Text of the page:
In 1928 a small grouping of woodcutters found some markings carved into a Bulgarian cliffside. The marks were thought by them indicated hidden treasure, but none was found. Word got around and soon a look was had by some archaeologists. Later, the pinnacle for the expedition was executed to be a agent that is secret the Soviets in Bulgaria. One little bit of evidence used against him was a strange coded message he had delivered to Kiev—actually a duplicate of this cliffside inscription he had provided for colleagues for scholarly input. It isn’t clear what language the inscription represents. Thracian, Celtic, Sarmato-Alanian, and Slavic are among the possibilities scholars have argued for. Another suggestion is that it’s simply a natural rock formation.
5. Olmec writing
The Olmecs were an ancient civilization that is mexican recognized for the statues they left behind: the so-called “colossal heads.” In 1999, their writing system was revealed when road builders unearthed an inscribed stone tablet. The tablet shows 62 symbols; some appear to be corn or bugs, and some tend to be more abstract. It is often dated to 900 B.C., which would allow it to be the example that is oldest of writing in the Western Hemisphere.
6. Singapore stone
There once was a huge engraved slab made of sandstone in the mouth regarding the Singapore River. It had been there for 700 years or so when, in 1819, workers uncovered it while clearing away jungle trees. A few scholars got a look it was blown to bits in order to make space for a fort to protect the British settlements at it before. The parts that did end up in n’t the river were eventually utilized for road gravel, although some fragments were saved. The script was not deciphered, but there has been various suggestions for what language it might represent: ancient Ceylonese, Tamil, Kawi, Old Javanese, and Sanskrit.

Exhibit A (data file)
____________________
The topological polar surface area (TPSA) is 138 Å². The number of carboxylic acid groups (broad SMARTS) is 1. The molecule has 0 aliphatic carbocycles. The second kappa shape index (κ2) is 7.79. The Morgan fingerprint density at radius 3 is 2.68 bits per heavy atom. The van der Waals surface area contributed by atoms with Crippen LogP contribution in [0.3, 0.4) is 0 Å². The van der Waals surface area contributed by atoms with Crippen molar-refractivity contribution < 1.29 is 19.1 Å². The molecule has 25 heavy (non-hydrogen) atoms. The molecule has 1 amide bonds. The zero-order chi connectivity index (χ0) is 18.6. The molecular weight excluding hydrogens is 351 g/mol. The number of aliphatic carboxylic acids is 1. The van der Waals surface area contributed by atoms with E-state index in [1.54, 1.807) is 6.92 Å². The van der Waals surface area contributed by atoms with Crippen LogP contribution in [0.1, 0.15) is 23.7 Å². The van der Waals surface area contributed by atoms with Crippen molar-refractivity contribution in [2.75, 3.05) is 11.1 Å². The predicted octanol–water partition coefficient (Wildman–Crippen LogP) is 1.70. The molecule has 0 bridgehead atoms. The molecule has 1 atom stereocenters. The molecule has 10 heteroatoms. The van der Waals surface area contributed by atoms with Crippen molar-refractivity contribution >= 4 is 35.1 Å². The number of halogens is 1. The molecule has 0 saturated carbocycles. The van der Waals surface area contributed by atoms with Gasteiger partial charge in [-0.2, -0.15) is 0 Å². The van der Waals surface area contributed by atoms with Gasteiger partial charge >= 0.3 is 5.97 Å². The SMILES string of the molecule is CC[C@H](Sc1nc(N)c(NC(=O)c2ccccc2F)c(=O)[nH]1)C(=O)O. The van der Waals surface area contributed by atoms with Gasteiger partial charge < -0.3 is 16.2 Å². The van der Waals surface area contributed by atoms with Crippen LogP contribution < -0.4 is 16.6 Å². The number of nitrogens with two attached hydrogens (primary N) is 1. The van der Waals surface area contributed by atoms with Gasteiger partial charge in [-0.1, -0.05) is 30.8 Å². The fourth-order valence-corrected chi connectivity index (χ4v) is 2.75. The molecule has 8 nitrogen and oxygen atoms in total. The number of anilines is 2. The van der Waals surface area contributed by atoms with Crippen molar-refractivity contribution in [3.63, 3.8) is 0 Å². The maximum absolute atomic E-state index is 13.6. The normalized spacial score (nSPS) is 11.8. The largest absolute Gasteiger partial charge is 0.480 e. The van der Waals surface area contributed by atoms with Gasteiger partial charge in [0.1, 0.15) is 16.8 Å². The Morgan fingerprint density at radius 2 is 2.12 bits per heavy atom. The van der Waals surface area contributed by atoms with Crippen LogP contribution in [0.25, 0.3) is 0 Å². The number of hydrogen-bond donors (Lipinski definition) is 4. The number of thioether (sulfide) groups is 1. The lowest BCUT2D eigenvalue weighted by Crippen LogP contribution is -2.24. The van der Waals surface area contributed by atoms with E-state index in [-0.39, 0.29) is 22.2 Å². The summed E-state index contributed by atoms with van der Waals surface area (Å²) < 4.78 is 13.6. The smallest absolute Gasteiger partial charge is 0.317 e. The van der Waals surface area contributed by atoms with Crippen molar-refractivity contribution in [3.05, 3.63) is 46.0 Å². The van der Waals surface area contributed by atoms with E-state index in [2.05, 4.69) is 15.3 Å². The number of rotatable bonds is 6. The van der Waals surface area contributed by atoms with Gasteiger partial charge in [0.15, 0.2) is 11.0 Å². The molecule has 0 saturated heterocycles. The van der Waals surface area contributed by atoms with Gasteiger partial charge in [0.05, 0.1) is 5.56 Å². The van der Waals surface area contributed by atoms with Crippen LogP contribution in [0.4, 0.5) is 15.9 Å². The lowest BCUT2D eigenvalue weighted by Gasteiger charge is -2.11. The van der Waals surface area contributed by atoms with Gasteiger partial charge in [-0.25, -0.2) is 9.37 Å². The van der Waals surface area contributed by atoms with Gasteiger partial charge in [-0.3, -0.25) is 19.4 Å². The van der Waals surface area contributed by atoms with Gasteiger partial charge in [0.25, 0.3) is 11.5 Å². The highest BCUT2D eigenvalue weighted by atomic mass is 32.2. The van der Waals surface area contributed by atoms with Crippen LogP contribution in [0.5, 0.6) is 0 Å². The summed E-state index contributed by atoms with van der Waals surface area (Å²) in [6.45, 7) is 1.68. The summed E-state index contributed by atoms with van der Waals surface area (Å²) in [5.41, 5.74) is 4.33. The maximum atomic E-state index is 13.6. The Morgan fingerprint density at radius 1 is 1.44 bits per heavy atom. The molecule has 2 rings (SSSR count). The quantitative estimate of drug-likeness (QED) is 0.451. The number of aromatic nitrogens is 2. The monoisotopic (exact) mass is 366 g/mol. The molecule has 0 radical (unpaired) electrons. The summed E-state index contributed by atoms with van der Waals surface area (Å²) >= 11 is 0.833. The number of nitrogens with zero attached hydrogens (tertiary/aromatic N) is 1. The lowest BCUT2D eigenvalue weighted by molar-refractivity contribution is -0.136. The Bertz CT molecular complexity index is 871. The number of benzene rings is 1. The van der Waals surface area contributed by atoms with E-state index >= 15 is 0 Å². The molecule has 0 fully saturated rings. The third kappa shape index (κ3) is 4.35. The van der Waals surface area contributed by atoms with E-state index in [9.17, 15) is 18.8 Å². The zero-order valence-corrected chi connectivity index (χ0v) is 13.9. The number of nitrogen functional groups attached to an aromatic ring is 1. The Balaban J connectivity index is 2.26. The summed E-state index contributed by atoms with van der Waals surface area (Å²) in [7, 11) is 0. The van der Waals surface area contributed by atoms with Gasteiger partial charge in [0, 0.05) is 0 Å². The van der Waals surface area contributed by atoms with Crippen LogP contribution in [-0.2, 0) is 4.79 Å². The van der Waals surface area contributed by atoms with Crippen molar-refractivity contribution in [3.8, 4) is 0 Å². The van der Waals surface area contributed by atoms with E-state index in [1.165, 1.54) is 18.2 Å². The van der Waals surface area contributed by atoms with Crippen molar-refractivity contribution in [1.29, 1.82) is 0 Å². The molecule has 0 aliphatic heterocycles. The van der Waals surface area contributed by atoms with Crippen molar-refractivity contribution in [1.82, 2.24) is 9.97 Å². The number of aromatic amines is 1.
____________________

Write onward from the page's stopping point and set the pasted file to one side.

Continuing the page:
When missionaries surely got to Easter Island within the 1860s, they found wooden tablets carved with symbols. They asked the Rapanui natives what the inscriptions meant, and were told that nobody knew anymore, since the Peruvians had killed off most of the men that are wise. The Rapanui used the tablets as firewood or fishing reels, and by the end associated with century they were nearly all gone. Rongorongo is printed in alternating directions; you read a line from left to right, then turn the tablet 180 degrees and read the line that is next.
This ancient writing system was used a lot more than 5000 years ago with what has become Iran. Written from directly to left, the script is unlike virtually any ancient scripts; while the proto-Elamites seem to have borrowed the concept for a written language from their Mesopotamian contemporaries, they apparently invented their own symbols—and didn’t bother to keep tabs on them in an organized way, proto-Elamite expert and Oxford University scholar Jacob Dahl told the BBC in 2012. Around that time, he and his Oxford colleagues asked for help from the general public in deciphering proto-Elamite. They released high-quality images of clay tablets covered in Proto-Elamite, hoping that crowdsourcing could decode them. Now a collaboration involving several institutions, the project is ongoing.